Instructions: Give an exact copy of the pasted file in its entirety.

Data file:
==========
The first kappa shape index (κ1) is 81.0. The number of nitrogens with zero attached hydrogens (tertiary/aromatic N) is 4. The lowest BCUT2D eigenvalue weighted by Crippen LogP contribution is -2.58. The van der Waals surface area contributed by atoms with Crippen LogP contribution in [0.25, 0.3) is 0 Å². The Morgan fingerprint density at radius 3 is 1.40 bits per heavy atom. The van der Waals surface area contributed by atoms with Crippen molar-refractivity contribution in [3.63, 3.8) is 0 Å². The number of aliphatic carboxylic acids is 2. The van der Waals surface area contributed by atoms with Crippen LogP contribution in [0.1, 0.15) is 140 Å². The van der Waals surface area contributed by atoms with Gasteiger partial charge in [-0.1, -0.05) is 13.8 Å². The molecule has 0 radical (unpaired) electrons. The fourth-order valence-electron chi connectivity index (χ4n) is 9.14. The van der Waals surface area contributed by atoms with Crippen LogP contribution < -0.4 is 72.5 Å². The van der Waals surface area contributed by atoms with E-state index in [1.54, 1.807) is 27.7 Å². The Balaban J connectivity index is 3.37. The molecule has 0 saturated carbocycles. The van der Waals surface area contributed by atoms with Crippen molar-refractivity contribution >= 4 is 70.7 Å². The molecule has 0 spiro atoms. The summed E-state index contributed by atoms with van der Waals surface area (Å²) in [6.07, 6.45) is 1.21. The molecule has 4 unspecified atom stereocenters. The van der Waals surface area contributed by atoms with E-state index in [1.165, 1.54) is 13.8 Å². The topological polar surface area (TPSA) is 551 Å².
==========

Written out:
The first kappa shape index (κ1) is 81.0. The number of nitrogens with zero attached hydrogens (tertiary/aromatic N) is 4. The lowest BCUT2D eigenvalue weighted by Crippen LogP contribution is -2.58. The van der Waals surface area contributed by atoms with Crippen LogP contribution in [0.25, 0.3) is 0 Å². The Morgan fingerprint density at radius 3 is 1.40 bits per heavy atom. The van der Waals surface area contributed by atoms with Crippen molar-refractivity contribution in [3.63, 3.8) is 0 Å². The number of aliphatic carboxylic acids is 2. The van der Waals surface area contributed by atoms with Crippen LogP contribution in [0.1, 0.15) is 140 Å². The van der Waals surface area contributed by atoms with Gasteiger partial charge in [-0.1, -0.05) is 13.8 Å². The molecule has 0 radical (unpaired) electrons. The fourth-order valence-electron chi connectivity index (χ4n) is 9.14. The van der Waals surface area contributed by atoms with Crippen LogP contribution < -0.4 is 72.5 Å². The van der Waals surface area contributed by atoms with E-state index in [1.54, 1.807) is 27.7 Å². The Balaban J connectivity index is 3.37. The molecule has 0 saturated carbocycles. The van der Waals surface area contributed by atoms with Crippen molar-refractivity contribution >= 4 is 70.7 Å². The molecule has 0 spiro atoms. The summed E-state index contributed by atoms with van der Waals surface area (Å²) in [6.07, 6.45) is 1.21. The molecule has 4 unspecified atom stereocenters. The van der Waals surface area contributed by atoms with E-state index in [1.165, 1.54) is 13.8 Å². The topological polar surface area (TPSA) is 551 Å².